Formative assessment in this programme is designed to help students understand the requirements for successful study at Level 6. There will be set assignments which will be assessed using the normal marking criteria but the marks will not be formally recorded. Extensive written feedback will be given to students following the marking period. This feedback can be discussed with both the module tutor and/or the work place mentor.
Individual module descriptors detail specific assessment methods.
Graduates of the BSc (Hons) will possess the essential knowledge, skills, experience and attributes required of a newly qualified Healthcare Sciences Practitioner, such as:
Knowledge and understanding of the application of science and research methods to the practice of anatomical pathology technology.
Ability to apply academic knowledge and techniques to practical solutions in mortuary work places.
Skills of academic enquiry to generate potential solutions to problems in anatomical pathology technology, and cognitive skills to critically evaluate these to arrive at solutions fitted to context.
An understanding of the limits of their knowledge, and how this influences analysis and interpretations based on that knowledge in mortuary work contexts.
Skills to effectively communicate information, arguments, and analysis, in written and oral form, to specialist and non-specialist audiences.
Confidence and transferable skills to undertake further training, develop existing skills, and acquire new competences that will enable them to assume responsibility within mortuary organisations.
In light of the above, this degree programme will equip graduates with the skills, knowledge and understanding necessary to make a significant contribution to anatomical pathology technology. Some graduates may ultimately decide to further enhance their professional standing by continuing with their studies in order to gain an appropriate postgraduate qualification.
The programmes of study in the Dept of Biological Sciences fully embrace the University’s commitment to the active promotion of equality of opportunity. The University seeks to ensure that no student is disadvantaged or discriminated against on the grounds of: gender; age; sexual orientation; racial group (race, colour, nationality, ethnicity or national origins); creed (religious, political or personal beliefs or principles); membership or non-membership of a trade union; and socio-economic background. It also aims to ensure that disabled people and those with special needs do not suffer unfair discrimination, and that they are enabled to achieve their full potential as students. The ultimate objective of the programmes delivered are to ensure all aspects of delivery are open to all sections of society and in whose activities all students can participate to the best of their ability. This programme is designed to ensure inclusivity and to ensure that the diverse needs of our students are provided for. At a departmental level all programmes are developed and delivered with the following aspects in mind:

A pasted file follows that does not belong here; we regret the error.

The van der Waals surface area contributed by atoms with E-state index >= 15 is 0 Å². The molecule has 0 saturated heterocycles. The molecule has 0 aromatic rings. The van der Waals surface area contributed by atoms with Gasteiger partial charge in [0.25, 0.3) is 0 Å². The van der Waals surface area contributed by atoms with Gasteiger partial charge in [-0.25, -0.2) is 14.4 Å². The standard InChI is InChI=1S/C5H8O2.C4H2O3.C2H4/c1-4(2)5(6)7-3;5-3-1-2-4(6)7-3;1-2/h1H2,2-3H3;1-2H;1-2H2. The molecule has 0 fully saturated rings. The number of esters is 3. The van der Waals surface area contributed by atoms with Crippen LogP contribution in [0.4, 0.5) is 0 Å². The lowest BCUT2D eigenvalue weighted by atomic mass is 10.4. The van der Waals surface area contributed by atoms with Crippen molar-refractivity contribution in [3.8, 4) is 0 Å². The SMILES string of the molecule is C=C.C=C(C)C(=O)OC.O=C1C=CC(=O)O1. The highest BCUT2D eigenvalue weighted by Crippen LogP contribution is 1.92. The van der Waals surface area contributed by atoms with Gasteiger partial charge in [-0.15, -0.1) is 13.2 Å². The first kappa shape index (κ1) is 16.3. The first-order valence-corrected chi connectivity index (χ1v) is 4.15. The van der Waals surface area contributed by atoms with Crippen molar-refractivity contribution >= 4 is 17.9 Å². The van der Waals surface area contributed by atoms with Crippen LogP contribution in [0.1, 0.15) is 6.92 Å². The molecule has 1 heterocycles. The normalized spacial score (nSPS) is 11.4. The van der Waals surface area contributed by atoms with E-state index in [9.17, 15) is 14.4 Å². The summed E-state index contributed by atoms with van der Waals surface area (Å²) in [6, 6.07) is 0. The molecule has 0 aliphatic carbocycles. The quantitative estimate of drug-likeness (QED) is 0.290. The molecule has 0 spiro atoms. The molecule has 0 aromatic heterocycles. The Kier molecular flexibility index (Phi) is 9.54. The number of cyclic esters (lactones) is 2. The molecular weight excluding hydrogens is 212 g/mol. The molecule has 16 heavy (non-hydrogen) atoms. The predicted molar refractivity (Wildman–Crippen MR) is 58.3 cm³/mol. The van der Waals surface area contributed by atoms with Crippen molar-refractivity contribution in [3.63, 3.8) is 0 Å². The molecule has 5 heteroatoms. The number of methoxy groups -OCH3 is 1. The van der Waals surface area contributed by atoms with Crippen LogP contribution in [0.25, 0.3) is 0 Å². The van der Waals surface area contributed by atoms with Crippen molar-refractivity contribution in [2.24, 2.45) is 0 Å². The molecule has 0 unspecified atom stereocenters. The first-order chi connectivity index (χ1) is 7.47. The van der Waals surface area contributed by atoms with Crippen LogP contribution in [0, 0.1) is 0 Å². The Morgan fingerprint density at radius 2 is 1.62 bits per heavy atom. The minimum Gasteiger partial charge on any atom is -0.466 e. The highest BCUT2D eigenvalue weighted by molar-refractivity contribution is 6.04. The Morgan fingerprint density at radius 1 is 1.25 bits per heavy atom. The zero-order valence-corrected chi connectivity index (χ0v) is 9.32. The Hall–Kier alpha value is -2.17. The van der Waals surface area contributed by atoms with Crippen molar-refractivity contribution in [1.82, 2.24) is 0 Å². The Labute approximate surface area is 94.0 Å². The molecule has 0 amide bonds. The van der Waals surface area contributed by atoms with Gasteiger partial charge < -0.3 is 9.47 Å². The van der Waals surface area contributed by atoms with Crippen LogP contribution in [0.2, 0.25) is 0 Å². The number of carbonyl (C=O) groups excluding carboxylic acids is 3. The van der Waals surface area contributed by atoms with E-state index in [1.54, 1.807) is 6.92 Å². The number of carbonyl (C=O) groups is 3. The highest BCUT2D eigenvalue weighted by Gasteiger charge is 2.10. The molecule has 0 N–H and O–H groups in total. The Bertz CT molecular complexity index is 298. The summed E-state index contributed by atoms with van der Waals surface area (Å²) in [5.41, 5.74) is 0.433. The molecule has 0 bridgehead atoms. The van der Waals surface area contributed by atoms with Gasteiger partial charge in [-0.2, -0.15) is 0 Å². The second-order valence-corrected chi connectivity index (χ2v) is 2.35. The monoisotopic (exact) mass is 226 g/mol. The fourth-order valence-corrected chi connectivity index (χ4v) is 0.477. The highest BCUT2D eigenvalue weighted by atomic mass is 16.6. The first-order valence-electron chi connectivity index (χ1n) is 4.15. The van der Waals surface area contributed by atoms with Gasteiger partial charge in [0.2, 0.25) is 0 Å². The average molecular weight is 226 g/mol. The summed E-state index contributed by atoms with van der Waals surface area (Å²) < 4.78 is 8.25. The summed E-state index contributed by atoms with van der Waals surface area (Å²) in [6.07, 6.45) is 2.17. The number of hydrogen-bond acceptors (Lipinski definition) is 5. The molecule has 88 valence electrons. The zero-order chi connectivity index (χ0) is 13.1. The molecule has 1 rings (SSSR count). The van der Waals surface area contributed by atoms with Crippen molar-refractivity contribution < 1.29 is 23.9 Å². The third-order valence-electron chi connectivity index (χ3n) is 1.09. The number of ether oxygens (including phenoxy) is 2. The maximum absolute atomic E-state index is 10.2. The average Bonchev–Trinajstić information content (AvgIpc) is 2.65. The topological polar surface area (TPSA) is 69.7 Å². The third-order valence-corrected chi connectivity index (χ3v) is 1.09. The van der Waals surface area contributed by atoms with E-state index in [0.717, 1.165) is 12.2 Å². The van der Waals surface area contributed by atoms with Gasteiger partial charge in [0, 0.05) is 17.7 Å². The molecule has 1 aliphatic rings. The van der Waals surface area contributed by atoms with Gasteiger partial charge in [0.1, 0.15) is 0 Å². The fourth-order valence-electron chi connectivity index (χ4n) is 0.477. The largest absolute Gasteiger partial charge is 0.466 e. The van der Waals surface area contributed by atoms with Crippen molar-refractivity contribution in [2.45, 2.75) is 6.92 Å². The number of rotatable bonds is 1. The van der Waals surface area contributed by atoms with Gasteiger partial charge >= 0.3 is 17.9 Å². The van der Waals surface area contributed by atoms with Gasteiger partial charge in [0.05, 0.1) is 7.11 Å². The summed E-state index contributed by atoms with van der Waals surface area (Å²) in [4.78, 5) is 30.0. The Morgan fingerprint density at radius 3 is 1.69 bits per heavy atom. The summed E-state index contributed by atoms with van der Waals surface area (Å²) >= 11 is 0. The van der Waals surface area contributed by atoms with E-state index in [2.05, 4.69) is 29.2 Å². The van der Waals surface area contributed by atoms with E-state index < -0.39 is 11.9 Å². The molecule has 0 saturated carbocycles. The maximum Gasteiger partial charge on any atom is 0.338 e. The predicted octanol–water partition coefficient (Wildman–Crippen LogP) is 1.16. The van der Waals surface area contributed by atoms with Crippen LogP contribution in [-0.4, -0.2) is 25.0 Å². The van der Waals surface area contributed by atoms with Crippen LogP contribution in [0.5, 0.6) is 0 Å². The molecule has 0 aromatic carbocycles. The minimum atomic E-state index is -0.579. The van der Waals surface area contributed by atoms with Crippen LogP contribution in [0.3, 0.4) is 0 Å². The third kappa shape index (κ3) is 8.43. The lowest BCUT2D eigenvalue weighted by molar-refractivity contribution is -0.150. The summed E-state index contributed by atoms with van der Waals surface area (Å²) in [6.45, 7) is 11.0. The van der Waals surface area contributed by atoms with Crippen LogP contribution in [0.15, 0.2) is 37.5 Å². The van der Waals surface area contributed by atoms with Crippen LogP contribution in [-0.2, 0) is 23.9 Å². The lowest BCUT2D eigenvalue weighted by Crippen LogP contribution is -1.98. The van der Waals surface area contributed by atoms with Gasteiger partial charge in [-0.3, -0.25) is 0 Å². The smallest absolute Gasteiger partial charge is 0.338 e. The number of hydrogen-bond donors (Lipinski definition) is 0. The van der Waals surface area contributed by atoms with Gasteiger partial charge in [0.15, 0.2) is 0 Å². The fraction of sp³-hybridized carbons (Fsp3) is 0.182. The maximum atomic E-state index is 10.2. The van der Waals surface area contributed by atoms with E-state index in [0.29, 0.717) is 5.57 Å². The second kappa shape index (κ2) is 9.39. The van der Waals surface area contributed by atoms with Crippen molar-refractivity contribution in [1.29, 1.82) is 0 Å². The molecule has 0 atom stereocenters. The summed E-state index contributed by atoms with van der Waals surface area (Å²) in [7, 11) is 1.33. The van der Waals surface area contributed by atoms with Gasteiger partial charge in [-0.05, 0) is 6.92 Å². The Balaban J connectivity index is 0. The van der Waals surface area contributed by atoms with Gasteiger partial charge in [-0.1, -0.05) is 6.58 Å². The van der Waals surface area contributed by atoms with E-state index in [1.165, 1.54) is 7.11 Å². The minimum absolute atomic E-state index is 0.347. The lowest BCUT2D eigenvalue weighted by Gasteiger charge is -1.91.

Admission requirements are clearly set out in promotional materials and due consideration is given to a policy of widening access, participation, diversity and equality.
Each module and programme is developed in line with University policy to both promote equality and diversity and encourage all students in the development of their learning.
There is flexibility in materials and delivery of teaching to support students with disability or from culturally diverse backgrounds and the Department works closely with Learning Support in delivering this support through Learning Support Plans.
The induction week activities are designed to integrate all students both academically and socially and to make academic staff aware of any issues. Students are made aware of avenues of support if they a have any issues regarding diversity and equality.
Supportive formative exercises are presented in modules in the first year to give all students an equal chance of succeeding.
Assessments are designed to afford equal opportunity to all students to display their knowledge and skills. The introduction of anonymous marking and the blue sticker scheme also enhance equal opportunity to all students.
In order to ensure that the needs of all students are met any barriers to access (physical, environmental and curriculum) are identified and removed or reasonable adjustments will be made based on requirements.
All learning materials and teaching and learning sessions are designed to be free from racist, sexist and other discriminatory assumptions and practices.
All lecturers are aware of diversity issues and discharge their PAT roles with knowledge and sympathy and all students are made aware of the Department structures to discuss issues should a concern arise.